The Age of Witches is going to be published April 7th, 2020 which means that you get a sneak peek at the hype!
Synopsis: Set during the Gilded Age in New York and London, The Age of Witches follows two lines of Bishop witches. One family line practices their magic for good, helping others in need and protecting those around them. The other line of witches uses power to manipulate and control those around her in order to achieve greatness.
To protect her great niece Annis Allington, Harriet Bishops travels to London where she comes toe to toe with her cousin, Frances. Both witches are powerful and have a strong desire to achieve what they traveled to London to do. But, will one power outweigh the other? Will good smother out the bad?
All magic comes with a price. The price these witches are willing to pay to achieve their goals will not only affect them, but Annis and the young man courting her. Fighting against family, love, and pride, this novel weaves the stories of all the characters involved to trap you in the magic they wield.
Review: I am always intrigued about books that contain fantastical elements: witches, wizards, talking animals, mermaids, etc. So I was definitely intrigued by this book’s description.
The book starts off in Salem, following a witch about to be put to death. Immediately, you can feel the anger she carries in her heart and Louisa Morgan did a splendid job of conveying that to the reader. Although this is the end of the story for that particular witch, she comes up and is referenced throughout the story – her anger being the root of issues down both family lines.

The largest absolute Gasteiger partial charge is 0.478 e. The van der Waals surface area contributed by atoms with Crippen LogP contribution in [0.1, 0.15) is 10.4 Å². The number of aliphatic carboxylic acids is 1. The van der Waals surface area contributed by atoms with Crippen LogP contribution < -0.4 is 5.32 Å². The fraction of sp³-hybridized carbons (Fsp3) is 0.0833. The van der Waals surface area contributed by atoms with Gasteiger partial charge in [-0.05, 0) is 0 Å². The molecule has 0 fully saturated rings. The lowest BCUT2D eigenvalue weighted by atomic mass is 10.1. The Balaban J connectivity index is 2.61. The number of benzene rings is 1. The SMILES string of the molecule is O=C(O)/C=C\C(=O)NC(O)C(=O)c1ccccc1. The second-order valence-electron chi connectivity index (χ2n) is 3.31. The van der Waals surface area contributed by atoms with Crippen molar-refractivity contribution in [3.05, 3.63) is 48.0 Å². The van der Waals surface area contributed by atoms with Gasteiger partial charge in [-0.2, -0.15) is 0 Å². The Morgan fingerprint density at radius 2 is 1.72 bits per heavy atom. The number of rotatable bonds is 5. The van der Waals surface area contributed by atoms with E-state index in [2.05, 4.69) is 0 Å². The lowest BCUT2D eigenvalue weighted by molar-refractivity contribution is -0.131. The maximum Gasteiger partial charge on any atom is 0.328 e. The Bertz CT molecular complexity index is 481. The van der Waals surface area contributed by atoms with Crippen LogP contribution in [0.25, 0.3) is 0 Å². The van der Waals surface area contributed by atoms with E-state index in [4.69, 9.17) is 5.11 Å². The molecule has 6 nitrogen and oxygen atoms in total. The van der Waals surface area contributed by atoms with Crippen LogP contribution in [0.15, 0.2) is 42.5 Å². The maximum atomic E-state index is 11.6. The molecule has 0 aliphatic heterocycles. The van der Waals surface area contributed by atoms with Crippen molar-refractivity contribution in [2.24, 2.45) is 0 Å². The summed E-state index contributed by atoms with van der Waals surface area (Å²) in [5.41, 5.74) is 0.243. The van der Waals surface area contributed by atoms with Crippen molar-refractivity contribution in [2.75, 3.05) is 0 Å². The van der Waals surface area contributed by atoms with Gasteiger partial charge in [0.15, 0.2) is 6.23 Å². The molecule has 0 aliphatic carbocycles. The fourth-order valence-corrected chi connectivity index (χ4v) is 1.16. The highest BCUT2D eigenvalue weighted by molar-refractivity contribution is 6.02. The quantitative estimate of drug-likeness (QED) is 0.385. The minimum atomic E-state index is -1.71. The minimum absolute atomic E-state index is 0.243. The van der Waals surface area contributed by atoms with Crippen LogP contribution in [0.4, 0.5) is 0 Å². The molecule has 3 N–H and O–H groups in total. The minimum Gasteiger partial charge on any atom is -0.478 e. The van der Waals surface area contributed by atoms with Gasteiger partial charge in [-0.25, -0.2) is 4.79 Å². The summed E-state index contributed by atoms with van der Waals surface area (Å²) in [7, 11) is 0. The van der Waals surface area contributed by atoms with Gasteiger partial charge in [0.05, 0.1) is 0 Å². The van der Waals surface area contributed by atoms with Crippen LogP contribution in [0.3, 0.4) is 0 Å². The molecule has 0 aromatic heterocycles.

Throughout the whole book, Louisa Morgan was able to accomplish deep, visceral emotions that made you empathize with the characters, and I think her success came from the way in which she structured her chapters. Each chapter was written from the viewpoint of a different character, something that I know to be challenging to accomplish. Each character was the narrator of their section, with their own voice, personality, and emotions. The ability to successfully create these chapters that told viewpoints of different people filled the story in perfectly.
I really enjoyed this book. It was an easy read (in the sense that it flowed well and was enjoyable). The plot moved along at a nice pace and honestly turned out different than what I had expected, in the best of ways. I really loved how the history of the witches was weaved into the story, Latin words were used, and herbs were the basis of their witch skills.
Let me know if you have read this book, plan to read it, or if this book isn’t for you! I would love to hear your thoughts.
Amazon Link: The Age of Witches